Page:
At last, a Bulletproof Study on Wellness Programs: A Randomized Clinical Trial Finds Very Few Positive Results
Linda Riddell & Fred Goldstein
Encouraged by the Affordable Care Act and well-funded marketing campaigns, employers have bought wellness programs hoping for healthier employees and lower medical costs. Published studies showed good results, though those results rarely survived close examination.
Even so, the jury was still out. Until now…
Now, an excellent study published in JAMA randomly assigned 20 BJ Wholesale Club work sites to wellness programs and compared them to 20 similar BJ’s worksites. The results? Out of 78 measures, researchers found slim gains on two and no cost savings.
The two measures showing an advantage for the wellness worksites were rates of employees doing regular exercise and of managing weight.
The study’s strengths are many:
- Funding came from disinterested parties (National Institute on Aging, Robert Wood Johnson, Abdul Latif Jameel Poverty Action Lab)
- It was registered as a clinical trial, which means that the analysis was pre-specified and could not be adjusted later to “discover” results
- It included all employees who were employed at any time during the study, not just those who had longer tenure or those who participated
- The statistical analysis was thorough from start to finish
These strengths stand in contrast to the wealth of studies of wellness programs. As the JAMA researchers note, “Given that most prior studies were based on observational designs with methodological shortcomings such as potential selection bias, results based on random assignment of the intervention are likely more reliable.” In short, comparing program joiners to non-joiners will produce fatally flawed results. Ironically, on three instances, wellness promoters themselves have inadvertently proved the point that non-joiners are an invalid control group.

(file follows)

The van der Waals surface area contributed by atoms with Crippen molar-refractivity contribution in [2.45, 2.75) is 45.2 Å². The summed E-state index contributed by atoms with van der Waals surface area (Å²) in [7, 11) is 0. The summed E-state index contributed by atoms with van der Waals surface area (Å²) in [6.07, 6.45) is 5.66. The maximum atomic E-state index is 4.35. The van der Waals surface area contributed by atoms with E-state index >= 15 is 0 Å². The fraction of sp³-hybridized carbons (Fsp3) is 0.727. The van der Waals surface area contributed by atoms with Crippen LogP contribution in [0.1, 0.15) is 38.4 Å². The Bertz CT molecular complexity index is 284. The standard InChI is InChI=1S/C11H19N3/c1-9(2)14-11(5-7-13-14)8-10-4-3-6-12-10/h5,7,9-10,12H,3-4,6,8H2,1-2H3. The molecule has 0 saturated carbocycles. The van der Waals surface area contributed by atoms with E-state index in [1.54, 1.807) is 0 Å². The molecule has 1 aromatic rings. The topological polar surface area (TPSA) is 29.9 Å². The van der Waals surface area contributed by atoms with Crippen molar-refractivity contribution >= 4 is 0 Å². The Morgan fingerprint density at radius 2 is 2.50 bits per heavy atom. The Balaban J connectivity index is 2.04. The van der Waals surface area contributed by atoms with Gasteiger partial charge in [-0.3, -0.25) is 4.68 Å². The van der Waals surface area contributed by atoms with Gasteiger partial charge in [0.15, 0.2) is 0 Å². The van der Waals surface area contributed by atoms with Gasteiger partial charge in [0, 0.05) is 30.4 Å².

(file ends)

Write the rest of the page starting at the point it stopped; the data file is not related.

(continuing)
Comparing joiners to non-joiners is one way to fabricate outcomes, but there are lots of others, which partly explains why employers have allowed the $8 billion wellness industry to sustain itself. The core issue is opaque promises that are not or cannot be measured. For example, a program could promise to boost productivity by 14%. Without valid measurement of productivity, the employer-purchaser has only the program’s promise; likely, that is all the employer ever has besides the bill for the program’s fees.
Short of having population health scientists on staff, employers have few tools to screen out weak programs and monitor the results of strong ones. Or, they can turn to independent entities that validate wellness program results.
The Validation Institute is such an independent entity. The Institute has independent population health scientists who review outcome measures and validate those that pass muster. Validated programs have a credibility advantage over vendors whose results are not validated. However significant this credibility advantage was last week, it just became more significant with the publication of this article.
Why? Because over the course of five years, the Institute has never validated savings claimed by a wellness vendor. And in terms of “moving the needle” on health outcomes significantly, only one vendor (US Preventive Medicine) has ever been validated.
That’s one wellness vendor out of roughly 1000, which seems like the approximate odds that a wellness vendor will achieve a measurable outcome.